How wrong I was ...
I've been following the controversy over Rick Warren - fed in part by Rachel Maddow (who might be heading down the road of becoming the Ann Coulter of the left). I'd been reading about Illinois Gov. Rod Blagojevich being guilty and defiant at the least of idiotic conversations and possibly more.
But these paled in comparison to the stories about Republican Chip Saltsman, a candidate for the chairmanship of the Republican National Committee distributing as CD titled "We Hate the USA" and includes songs referencing former presidential candidate John Edwards and the Rev. Jeremiah Wright, among other targets.
According to The Hill, other song titles were: "John Edwards' Poverty Tour," "Wright place, wrong pastor," "Love Client #9," "Ivory and Ebony" and "The Star Spanglish Banner."
The big main song according to reports was "Barack, the Magic Negro." (to the tune of "Puff, the Magic Dragon)
Saltsman's lame excuse was "political satire" and "I think RNC members understand that."
Sorry sir ~ They might, I do not. It certainly didn't make it any easier when I found out that the Rush Limbaugh 's radio show had played it first back in 2007. While this is the kind of racist behavior I would expect from Rush and gang, for someone who wants to be considered a serious contender for Chairmanship of the ailing RNC and the ailing party, it certainly was not one of the better ideas he might have had.
The song had it's genesis in an article by David Ehrenstein (who's Father was a Jew and Mother an African American with white Irish roots) who often writes about homosexuality in cinema and in the article talks about the "magic Negro" of cinema and somehow Mr. Ehrenstein makes the leap from the silver screeen to the politcal stage. You can read the article --->here<--- And he certainly would have been upset if someone had written about the "Magic Jew" problem...given his ethnic background.
All this was coupled with realizing that we as a people, have NOT really progressed to where we should be in this day and age ~ and I'm including BOTH sides of the ethnic divide. I hear African Americans say things in public that if someone else were to say them would cause immediate backlash of all kinds. I have gotten e-mails from people I really love containing Obama jokes that not only are tasteless, but border on racist. These kind of things hold someone up to ridicule and show how little we hold them in regard.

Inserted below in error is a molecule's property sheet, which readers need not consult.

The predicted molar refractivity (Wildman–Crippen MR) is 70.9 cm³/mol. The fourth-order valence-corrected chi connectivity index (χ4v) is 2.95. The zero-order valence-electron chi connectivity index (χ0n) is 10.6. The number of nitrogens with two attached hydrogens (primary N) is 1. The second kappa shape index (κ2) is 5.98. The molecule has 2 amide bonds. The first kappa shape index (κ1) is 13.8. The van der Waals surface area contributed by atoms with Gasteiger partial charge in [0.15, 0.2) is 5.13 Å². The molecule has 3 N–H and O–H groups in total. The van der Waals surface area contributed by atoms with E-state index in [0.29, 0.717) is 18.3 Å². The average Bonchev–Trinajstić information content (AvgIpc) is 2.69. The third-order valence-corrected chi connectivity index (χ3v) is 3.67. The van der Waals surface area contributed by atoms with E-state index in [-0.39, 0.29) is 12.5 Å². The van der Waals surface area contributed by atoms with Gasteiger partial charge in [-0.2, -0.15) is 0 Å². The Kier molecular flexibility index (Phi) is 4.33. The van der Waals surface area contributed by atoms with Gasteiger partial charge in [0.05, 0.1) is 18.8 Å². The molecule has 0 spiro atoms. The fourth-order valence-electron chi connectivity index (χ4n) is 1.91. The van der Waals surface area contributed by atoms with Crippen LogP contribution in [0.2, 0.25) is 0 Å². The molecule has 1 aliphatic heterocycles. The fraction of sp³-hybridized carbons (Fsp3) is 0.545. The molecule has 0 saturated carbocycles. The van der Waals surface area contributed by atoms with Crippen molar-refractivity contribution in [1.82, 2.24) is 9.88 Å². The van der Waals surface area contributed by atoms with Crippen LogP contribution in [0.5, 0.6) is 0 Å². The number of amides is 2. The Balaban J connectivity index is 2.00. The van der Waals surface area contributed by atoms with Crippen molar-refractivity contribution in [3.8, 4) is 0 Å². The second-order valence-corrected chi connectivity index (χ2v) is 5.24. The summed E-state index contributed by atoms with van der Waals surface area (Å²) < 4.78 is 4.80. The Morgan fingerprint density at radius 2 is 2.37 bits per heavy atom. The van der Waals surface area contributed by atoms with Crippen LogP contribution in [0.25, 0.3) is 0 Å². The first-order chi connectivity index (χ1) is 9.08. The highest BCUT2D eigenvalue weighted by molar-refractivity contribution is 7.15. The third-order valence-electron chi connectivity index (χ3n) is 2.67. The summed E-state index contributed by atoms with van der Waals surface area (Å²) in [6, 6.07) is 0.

SIDE BAR: I need to say here that I do understand satire and political satire...those are both vibrant and valid forms of expression and speech. What is involved here is neither. Satire really doesn't work when it only involves characteristics that someone can no change. For example, Barack Obama can NOT change the color of his skin or his ethnic heritage. Jokes about either are not satire..they are more the old saying of "keeping the uppity in their place." (THAT ring a bell for anyone around in the 60;s?) The fact that Prince Charles ears are rather large and obvious serves as "quick identification" in satire, but if was the only thrust of the story or sketch would not be satire, but rather cruelty.
If goes back to what I have written about before, this kind of behavior simply allows "us" a sense of "control" over the person we have labled as "the enemy." And allows "us" to label them, put them in a box and decide how all behavior toward them will be.
All it does is belittle, cut down and move toward humiliation of people. And for those that are listening (especially children or youth), they form the idea that it's perfectly acceptable to behave in a similar manner. And why shouldn't they? After all they see/hear the actions, speech and "satire" , so it must be alright. It must be "cool."
This reminded me of the lyrics of "You've Got to be Carefully Taught" from South Pacific and I think they are more true today than when they were written:
To hate and fear,
You've got to be taught
From year to year,
It's got to be drummed
In your dear little ear
You've got to be carefully taught.
You've got to be taught to be afraid
Of people whose eyes are oddly made,
And people whose skin is a diff'rent shade,
You've got to be carefully taught.
You've got to be taught before it's too late,
Before you are six or seven or eight,
To hate all the people your relatives hate,
You've got to be carefully taught!
Is there a place for satire and political satire? Absolutely!! Satire is a wonderful lens to hold up the mistakes and foibles that the great and near-great and the not-so-hot make. But merely denegrating someone or holding them up to contempt for my own amusment or sense of control isn't.
Dear Lord ~ January 20th can't come soon enough and according to a poll just released 75% of the people asked can hardly wait for the 20th as well!!!